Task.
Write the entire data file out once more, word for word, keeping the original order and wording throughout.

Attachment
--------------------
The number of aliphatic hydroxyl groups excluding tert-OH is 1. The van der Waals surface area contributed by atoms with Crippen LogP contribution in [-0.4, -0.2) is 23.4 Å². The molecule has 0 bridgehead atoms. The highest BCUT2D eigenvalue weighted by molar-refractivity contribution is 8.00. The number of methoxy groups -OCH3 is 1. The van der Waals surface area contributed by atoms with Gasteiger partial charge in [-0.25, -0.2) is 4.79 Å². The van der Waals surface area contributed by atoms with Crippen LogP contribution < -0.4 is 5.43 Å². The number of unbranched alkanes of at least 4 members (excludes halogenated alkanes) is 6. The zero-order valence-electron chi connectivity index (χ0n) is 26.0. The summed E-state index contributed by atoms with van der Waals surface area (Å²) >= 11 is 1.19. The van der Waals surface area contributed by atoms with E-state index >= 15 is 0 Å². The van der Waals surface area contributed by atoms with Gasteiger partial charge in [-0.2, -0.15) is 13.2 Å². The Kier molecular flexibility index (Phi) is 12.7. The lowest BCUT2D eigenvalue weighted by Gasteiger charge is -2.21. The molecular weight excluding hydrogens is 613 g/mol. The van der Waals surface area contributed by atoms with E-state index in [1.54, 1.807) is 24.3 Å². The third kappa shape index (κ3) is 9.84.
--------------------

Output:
The number of aliphatic hydroxyl groups excluding tert-OH is 1. The van der Waals surface area contributed by atoms with Crippen LogP contribution in [-0.4, -0.2) is 23.4 Å². The molecule has 0 bridgehead atoms. The highest BCUT2D eigenvalue weighted by molar-refractivity contribution is 8.00. The number of methoxy groups -OCH3 is 1. The van der Waals surface area contributed by atoms with Gasteiger partial charge in [-0.25, -0.2) is 4.79 Å². The van der Waals surface area contributed by atoms with Crippen LogP contribution < -0.4 is 5.43 Å². The number of unbranched alkanes of at least 4 members (excludes halogenated alkanes) is 6. The zero-order valence-electron chi connectivity index (χ0n) is 26.0. The summed E-state index contributed by atoms with van der Waals surface area (Å²) >= 11 is 1.19. The van der Waals surface area contributed by atoms with E-state index >= 15 is 0 Å². The van der Waals surface area contributed by atoms with Gasteiger partial charge in [-0.2, -0.15) is 13.2 Å². The Kier molecular flexibility index (Phi) is 12.7. The lowest BCUT2D eigenvalue weighted by Gasteiger charge is -2.21. The molecular weight excluding hydrogens is 613 g/mol. The van der Waals surface area contributed by atoms with E-state index in [1.54, 1.807) is 24.3 Å². The third kappa shape index (κ3) is 9.84.